When we chose names for our boys we wanted names that could be shortened or lengthened, depending on what we felt led to call them at the time, or what society chose to call them. I have a name like that. I was born Kimberly. My family called me Kimberly or Kimmy up until I started school, at which point my name immediately got shortened to Kim. (Why do teachers do that? I hear it happening where I work all the time and it drives me crazy . . . ) In Grade 5 I insisted that the entire school call me Kimberly. It didn't fly, so I gave up on that idea and I've pretty much been Kim ever since. However, in the bloggy world and among my closest friends and family, I am often called Kimmy. I like it.
The boys I named are Mitchell and Tyrone. I did not participate in naming my step-son, but oddly enough, his name is also one that can be shortened or lengthened--Thomas. We've never called him Tom or Tommy. To me he's always been Thomas. However, his middle name is James, so prior to my arrival on the scene, he was known as T.J. About the time that I became part of his life, he was asking to be called Thomas, so I've never known him as T.J. He's always has and always will be Thomas to me.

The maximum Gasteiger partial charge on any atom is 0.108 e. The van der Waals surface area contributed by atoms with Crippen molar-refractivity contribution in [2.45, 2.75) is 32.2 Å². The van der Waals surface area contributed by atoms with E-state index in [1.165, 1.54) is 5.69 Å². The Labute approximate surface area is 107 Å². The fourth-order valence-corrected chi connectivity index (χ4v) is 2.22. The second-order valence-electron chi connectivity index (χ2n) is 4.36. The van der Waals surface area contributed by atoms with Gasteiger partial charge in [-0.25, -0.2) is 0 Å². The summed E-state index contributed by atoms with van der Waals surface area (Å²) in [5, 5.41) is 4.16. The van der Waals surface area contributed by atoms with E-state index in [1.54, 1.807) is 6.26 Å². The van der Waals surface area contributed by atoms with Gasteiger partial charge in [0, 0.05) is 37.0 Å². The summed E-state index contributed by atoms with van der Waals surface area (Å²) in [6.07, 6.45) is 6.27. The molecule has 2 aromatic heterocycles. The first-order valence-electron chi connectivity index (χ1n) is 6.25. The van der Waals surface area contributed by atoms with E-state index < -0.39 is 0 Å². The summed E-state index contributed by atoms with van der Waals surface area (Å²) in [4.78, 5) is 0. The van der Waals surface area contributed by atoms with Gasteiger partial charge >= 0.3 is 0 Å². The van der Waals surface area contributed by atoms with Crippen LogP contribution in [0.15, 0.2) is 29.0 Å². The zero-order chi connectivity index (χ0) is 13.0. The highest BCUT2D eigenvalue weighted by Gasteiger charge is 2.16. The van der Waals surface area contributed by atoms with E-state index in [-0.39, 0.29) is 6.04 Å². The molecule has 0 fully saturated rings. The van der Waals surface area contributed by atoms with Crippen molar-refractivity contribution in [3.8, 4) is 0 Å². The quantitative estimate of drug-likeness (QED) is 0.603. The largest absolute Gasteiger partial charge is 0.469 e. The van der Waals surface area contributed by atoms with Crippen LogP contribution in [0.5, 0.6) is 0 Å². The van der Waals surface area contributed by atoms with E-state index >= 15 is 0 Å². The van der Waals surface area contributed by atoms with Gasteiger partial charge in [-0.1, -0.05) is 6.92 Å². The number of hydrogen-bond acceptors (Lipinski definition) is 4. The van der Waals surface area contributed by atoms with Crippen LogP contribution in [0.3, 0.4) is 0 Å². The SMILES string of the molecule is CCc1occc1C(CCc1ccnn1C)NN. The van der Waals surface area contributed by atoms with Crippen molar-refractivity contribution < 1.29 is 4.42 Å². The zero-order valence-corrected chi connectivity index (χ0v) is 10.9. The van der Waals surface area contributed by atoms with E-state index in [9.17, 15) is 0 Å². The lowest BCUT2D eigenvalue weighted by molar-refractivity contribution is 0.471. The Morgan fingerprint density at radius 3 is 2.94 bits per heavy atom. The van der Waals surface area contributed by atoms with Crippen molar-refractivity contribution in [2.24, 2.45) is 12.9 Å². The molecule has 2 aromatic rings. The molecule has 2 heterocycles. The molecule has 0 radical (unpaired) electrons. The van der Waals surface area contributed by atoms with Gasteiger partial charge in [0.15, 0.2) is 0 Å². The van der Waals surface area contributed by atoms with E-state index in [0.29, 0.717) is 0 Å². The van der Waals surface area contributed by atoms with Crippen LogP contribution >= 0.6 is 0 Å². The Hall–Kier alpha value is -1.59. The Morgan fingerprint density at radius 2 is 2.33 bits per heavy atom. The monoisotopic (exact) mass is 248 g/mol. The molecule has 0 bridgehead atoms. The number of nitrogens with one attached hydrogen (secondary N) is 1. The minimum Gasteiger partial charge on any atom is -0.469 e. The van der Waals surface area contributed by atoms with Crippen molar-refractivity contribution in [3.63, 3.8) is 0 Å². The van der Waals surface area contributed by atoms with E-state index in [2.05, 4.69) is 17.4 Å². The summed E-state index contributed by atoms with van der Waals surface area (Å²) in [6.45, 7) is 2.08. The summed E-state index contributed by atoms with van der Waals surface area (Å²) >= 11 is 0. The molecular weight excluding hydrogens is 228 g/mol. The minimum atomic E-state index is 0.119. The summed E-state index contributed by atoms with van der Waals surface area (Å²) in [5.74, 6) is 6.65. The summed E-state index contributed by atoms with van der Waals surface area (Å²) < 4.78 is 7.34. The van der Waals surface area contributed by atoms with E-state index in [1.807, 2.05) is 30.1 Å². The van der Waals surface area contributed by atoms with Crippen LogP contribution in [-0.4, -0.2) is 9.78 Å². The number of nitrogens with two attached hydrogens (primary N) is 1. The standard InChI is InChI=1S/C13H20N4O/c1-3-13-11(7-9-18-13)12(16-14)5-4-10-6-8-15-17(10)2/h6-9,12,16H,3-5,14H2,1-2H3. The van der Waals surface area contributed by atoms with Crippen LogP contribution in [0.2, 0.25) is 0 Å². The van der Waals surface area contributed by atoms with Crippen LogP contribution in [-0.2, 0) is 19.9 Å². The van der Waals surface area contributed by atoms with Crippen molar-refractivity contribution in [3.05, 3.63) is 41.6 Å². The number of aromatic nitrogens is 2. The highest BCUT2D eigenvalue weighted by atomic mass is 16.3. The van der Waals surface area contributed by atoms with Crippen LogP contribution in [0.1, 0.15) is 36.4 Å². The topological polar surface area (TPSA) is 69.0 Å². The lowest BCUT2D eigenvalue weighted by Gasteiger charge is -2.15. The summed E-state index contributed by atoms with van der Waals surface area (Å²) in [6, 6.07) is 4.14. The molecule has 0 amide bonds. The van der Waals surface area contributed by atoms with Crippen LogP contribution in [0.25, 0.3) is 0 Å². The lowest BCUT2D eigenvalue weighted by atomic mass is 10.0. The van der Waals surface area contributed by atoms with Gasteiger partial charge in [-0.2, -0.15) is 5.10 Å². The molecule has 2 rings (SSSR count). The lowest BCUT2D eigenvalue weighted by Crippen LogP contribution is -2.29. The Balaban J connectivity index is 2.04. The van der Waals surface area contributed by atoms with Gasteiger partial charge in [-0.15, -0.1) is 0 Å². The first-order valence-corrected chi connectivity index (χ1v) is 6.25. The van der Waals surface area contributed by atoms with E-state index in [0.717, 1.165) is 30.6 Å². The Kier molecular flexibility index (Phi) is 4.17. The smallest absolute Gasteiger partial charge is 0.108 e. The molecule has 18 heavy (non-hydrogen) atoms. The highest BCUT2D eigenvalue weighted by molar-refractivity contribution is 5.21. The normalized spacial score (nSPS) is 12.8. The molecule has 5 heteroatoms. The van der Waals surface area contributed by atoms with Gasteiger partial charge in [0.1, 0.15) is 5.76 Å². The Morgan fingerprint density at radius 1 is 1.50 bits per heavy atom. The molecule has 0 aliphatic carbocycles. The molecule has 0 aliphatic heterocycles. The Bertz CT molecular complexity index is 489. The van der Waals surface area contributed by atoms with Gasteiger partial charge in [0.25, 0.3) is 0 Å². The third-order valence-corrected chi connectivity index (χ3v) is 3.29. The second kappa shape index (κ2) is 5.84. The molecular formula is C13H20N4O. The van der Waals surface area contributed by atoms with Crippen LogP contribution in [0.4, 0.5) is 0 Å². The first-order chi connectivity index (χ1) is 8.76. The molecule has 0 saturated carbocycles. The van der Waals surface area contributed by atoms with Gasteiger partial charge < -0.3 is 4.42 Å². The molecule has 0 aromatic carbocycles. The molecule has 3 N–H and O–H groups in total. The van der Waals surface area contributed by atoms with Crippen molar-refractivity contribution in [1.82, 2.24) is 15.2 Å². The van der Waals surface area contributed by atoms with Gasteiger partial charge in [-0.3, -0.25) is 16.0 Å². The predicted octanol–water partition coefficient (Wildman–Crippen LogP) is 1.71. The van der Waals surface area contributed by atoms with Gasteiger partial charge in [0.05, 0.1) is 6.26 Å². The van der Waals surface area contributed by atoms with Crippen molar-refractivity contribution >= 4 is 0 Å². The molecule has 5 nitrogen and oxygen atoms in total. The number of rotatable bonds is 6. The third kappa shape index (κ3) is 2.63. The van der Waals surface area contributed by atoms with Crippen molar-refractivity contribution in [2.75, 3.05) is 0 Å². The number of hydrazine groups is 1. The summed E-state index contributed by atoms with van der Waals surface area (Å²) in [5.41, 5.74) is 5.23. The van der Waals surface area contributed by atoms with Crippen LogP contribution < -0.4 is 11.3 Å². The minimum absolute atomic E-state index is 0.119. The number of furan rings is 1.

I am finally get to the point of my post, which is this: Mitchell's name is getting butchered. I cannot understand why his name is misspelled so often. Here are the ways I've noticed it being spelled by other people in the past few months: Michelle (uhhh . . . that's Michelle, a name for a girl!); Mitchel (this is the most common misspelling); Michell; Mich; Mitche; Michele; Micshell. There is also another way to spell Mitchell's name, which I've never actually seen anyone do for him, but it's when you replace the "i" with a "y" and I personally think it looks ridiculous. Mytchell.
10 years ago when we were choosing a name for our first-born, I never dreamed that "Mitchell" would cause so much chaos in the spelling world. I thought it was a pretty straight-forward, easy-to-get-it-right-the-first-time-around name. Apparently I was wrong.
Ty's name creates an issue every now and then as well, but only when an "e" is added to the end of Ty, which makes it Tye. I thought about starting that spelling back when he was younger, but it just didn't look right to me. Ty's name can also be spelled Tie, as in Tie Domi, an NHL hockey player, but we didn't really want to name him after Tie Domi. The "rone" of Tyrone's name is rarely used, even by our family. A lot of people don't even know that his full name is Tyrone. We've been calling him Ty pretty-much from the day he was born.